The fact that there is a specific regulation regarding human-readable copies demonstrates how far technology has evolved. It would be hard today to imagine a user-friendly system that did not allow for the printing of documents and data.
For most monitoring systems, the records of interest are the actual historical monitoring values. And creating a human-readable copy likely means that historical data and event logs may be printed out in a secure format.
In 21 CFR Part 11 (e) in "Section 11.10 - Controls for Closed Systems we read:
"Use of secure, computer-generated, time-stamped audit trails to independently record the date and time of operator entries and actions that create, modify, or delete electronic records. Record changes shall not obscure previously recorded information. Such audit trail documentation shall be retained for a period at least as long as that required for the subject electronic records and shall be available for agency review and copying."
In terms of your environmental monitoring applications, this simply means that, in order for your records to comply, the electronic records (data and events) cannot be manually modifiable or deletable.
In addition, the Audit Trail of your system needs to capture any changes to metadata (schedules and report templates) and configuration data without obscuring earlier entries. If your system doesn’t allow any changes to values once recorded, it complies with those sections of both Part 11 and Annex 11.
As a closed system, your monitoring system needs to limit access to only "authorized individuals." That's item (d) in Section 11.10 of Part 11. Typically this means that all who have access to the system have a distinct username and secure password. Often a system will integrate with your OS authentication to leverage commonly used, pre-existing password management tools.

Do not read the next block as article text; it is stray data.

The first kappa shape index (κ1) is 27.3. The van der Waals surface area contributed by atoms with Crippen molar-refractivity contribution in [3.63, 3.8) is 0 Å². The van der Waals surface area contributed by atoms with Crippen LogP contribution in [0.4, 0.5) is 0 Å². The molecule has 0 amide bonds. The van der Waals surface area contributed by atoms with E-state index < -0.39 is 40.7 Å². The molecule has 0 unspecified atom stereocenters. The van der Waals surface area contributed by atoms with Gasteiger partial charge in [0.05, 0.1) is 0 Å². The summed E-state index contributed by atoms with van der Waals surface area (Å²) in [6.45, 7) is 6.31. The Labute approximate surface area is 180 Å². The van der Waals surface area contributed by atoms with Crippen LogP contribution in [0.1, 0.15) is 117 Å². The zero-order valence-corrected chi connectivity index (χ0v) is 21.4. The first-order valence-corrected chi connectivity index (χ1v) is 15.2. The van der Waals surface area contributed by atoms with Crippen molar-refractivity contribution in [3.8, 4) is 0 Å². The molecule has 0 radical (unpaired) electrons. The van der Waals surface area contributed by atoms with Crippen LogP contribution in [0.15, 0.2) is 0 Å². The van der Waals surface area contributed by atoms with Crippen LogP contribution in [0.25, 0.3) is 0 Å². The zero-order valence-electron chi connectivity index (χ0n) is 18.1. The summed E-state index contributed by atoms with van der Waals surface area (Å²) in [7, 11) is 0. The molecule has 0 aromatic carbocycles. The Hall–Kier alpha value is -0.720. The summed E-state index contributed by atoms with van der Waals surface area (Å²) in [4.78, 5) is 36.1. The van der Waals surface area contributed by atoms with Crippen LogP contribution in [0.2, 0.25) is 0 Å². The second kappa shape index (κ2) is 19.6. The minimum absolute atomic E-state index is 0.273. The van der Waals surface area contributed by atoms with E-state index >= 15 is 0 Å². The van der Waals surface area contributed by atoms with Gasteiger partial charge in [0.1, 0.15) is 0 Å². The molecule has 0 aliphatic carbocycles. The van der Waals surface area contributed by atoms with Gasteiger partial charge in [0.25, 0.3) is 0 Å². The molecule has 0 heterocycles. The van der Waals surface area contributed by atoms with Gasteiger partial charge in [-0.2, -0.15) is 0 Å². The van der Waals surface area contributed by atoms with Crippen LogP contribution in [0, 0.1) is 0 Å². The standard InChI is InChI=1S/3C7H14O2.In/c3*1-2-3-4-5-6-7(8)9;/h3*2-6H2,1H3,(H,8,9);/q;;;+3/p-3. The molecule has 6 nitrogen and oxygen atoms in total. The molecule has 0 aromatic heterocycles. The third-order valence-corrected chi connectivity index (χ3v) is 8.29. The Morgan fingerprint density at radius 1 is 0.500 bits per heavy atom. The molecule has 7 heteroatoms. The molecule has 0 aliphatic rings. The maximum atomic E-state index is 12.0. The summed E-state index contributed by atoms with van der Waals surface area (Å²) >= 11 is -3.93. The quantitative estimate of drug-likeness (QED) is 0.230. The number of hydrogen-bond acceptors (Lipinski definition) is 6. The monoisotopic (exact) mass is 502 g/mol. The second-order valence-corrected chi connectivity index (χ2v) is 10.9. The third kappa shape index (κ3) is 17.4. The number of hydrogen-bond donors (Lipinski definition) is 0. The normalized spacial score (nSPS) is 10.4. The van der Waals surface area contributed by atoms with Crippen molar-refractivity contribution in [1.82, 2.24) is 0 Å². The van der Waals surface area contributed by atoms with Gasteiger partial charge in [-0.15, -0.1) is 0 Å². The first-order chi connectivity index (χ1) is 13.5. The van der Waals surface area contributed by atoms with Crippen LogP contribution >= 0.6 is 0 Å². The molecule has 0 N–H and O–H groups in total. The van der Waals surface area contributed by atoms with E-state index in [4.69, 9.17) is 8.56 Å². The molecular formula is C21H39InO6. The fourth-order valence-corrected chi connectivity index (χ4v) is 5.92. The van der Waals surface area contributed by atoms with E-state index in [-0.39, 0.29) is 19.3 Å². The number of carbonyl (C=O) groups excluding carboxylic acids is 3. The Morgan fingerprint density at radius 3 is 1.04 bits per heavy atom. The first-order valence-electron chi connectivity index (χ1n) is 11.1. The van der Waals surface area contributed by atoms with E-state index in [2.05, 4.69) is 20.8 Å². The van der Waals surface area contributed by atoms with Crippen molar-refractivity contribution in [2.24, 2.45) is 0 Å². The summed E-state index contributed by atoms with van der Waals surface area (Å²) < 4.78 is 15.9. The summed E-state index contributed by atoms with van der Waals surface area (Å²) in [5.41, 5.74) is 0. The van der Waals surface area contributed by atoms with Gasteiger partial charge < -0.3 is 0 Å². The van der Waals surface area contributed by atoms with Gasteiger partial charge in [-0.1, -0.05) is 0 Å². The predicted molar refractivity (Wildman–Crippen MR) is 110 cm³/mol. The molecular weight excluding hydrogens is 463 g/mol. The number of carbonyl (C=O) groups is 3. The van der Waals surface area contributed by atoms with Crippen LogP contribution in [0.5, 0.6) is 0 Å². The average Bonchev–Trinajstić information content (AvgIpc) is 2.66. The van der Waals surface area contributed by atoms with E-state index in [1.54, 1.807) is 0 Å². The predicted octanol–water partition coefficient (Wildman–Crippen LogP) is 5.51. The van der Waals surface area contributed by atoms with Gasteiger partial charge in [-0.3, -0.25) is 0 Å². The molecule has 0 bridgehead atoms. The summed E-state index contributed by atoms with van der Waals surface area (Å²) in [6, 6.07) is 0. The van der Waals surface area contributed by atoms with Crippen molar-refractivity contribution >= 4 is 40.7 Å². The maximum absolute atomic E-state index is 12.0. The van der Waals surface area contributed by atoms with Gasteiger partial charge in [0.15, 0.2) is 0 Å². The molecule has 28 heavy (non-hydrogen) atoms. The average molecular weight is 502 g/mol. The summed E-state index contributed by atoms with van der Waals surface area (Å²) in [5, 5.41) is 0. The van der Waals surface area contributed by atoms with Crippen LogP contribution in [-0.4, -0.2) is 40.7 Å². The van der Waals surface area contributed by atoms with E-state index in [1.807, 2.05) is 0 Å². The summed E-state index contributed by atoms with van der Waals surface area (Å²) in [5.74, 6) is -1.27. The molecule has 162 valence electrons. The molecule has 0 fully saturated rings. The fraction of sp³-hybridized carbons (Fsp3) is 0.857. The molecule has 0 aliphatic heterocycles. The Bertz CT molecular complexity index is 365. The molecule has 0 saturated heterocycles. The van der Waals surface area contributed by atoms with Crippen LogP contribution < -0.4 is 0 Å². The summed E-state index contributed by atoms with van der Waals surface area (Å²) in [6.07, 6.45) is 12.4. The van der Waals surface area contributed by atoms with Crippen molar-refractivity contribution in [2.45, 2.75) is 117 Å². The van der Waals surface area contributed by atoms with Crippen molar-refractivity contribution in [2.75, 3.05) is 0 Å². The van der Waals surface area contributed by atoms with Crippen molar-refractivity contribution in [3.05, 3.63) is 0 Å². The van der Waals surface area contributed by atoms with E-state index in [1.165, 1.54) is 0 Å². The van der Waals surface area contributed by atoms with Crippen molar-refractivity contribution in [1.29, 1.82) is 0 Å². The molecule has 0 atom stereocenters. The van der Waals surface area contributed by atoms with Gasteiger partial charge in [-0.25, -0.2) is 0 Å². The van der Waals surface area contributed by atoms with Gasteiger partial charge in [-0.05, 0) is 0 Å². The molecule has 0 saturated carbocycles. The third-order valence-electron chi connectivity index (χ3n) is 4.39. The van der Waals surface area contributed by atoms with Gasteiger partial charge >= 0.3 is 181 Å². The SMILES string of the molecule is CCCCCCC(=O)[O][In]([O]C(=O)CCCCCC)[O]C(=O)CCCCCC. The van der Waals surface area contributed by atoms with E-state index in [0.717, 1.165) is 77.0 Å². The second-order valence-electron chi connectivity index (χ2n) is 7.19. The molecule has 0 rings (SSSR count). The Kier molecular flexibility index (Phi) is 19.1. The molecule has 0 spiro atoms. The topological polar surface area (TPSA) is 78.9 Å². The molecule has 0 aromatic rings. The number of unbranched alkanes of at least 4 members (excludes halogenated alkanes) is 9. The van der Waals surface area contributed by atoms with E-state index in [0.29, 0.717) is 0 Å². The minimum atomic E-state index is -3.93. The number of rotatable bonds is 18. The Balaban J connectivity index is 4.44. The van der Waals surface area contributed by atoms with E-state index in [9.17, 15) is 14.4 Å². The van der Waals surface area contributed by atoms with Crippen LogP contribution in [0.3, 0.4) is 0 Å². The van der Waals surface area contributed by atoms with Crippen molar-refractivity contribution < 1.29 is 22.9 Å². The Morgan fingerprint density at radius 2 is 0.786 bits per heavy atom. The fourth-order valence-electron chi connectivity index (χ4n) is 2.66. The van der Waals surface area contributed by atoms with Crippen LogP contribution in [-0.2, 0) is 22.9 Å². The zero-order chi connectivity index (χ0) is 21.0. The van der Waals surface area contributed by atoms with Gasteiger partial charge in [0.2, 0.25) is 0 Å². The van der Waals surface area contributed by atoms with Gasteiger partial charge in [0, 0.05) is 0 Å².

Validation: Prove it Works & Document your proof
With regard to validation, Part 11 lays out the need for validation in the first item of Section 11.10: "Controls for Closed Systems":
(a) "Validation of systems to ensure accuracy, reliability, consistent intended performance, and the ability to discern invalid or altered records."
In Annex 11, the "Project Phase" section covers validation in eight fairly brief, fairly straightforward points:
- Use risk assessment to justify standards, protocols, acceptance criteria, procedures and records
- Use correct change control documentation practice to report deviations
- Keep an Inventory of your computerized systems with descriptions, interfaces, processes, software and hardware
- Use risk assessment to assess the GMP impact of User Requirements Specifications